Holi, the colorful festival of spring, is the time for fun and pranks. It is a festival to let your hair down and do what you like, say what you like, meet, tease and play with colors with the people around you. The best part is that all the offences and anger are dissolved with one boisterous shout of 'Bura na mano, holi hai!' (Don't be angry, it is Holi!), which is considered to be a part of the tradition of the merrymaking. The festival is celebrated on the full-moon day of Phalguna in North India, while it is stretched up to a week in some parts of North-east India, typically Manipur. Go through the following lines to know more about the traditions of Holi.
Customs & Traditions Of Holi Festival
According to the traditions of Holi, the people gather around on a day
before the festival as we know it, is the evening of bonfires. People
light up bonfires of dead leaves, twigs and wooden sticks, dance and
sing around it to welcome the spring season, commemorate the saving of
Prahlad (a mythical character) and burning of his wicked aunt Holika.
People take embers from this holy fire to kindle their own domestic
fires. In some communities, barley seeds are roasted in the fire to eat.
It is believed that the yield of the upcoming harvest season can be
predicted by reading the direction of the flames or the state of the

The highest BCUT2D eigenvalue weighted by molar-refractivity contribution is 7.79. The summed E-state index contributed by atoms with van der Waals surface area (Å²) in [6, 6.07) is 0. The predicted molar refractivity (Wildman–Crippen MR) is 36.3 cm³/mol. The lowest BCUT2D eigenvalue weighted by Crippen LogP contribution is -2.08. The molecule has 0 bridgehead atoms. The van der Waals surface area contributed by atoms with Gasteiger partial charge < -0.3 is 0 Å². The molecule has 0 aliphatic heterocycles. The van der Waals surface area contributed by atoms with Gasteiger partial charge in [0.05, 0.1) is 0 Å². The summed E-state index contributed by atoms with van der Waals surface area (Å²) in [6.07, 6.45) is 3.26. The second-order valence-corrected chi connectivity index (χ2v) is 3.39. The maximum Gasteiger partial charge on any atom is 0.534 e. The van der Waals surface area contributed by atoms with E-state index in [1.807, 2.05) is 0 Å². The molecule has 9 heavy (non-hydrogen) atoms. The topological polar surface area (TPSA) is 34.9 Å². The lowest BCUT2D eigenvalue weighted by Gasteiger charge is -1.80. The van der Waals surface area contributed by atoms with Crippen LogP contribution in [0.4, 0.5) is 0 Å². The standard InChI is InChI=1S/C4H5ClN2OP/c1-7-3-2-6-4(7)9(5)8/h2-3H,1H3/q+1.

roasted barley seeds.
The ashes of the Holi fire are believed to have some medicinal
properties. Next morning, it is 'Dhuledi' or the main festival of
colors, when adults and kids smear colored powder on each other and
splash water jets known as 'pichkaris'. Traditionally, only natural
colors prepared from flowers and herbal products were used. However,
today, artificial colors have taken over the herbal counterparts. Now,
people often use colored foams and balloons filled with colored water to
pop-up at anybody they can play prank upon. The color frenzy of oranges
and reds, greens and blues and purples soon wash away all the enmity and
hatred amongst the festival and serves to bring the community closer.
Mouthwatering sweets and delicacies form an important part of the
festival. One can relish on a wide variety of lip-smacking sweets, the
most prominent being 'Gujias' (in Northern India) and 'Puran Poli' (in
Maharashtra). 'Thandai' (a cool drink made by mixing almonds, spices
with chilled milk and sugar) is mixed with 'bhang' (an intoxicating
substance that creates an alcoholic effect for a long time, after
consumption) is served during Holi, as a part of its customs. People
also relish on the pakoras and vadas made of Bhang. Although the
consumption of bhang is intoxicating for the body, people do consume it
on Holi, to de-stress themselves and enjoy the day without worrying
about the drudgery of everyday life.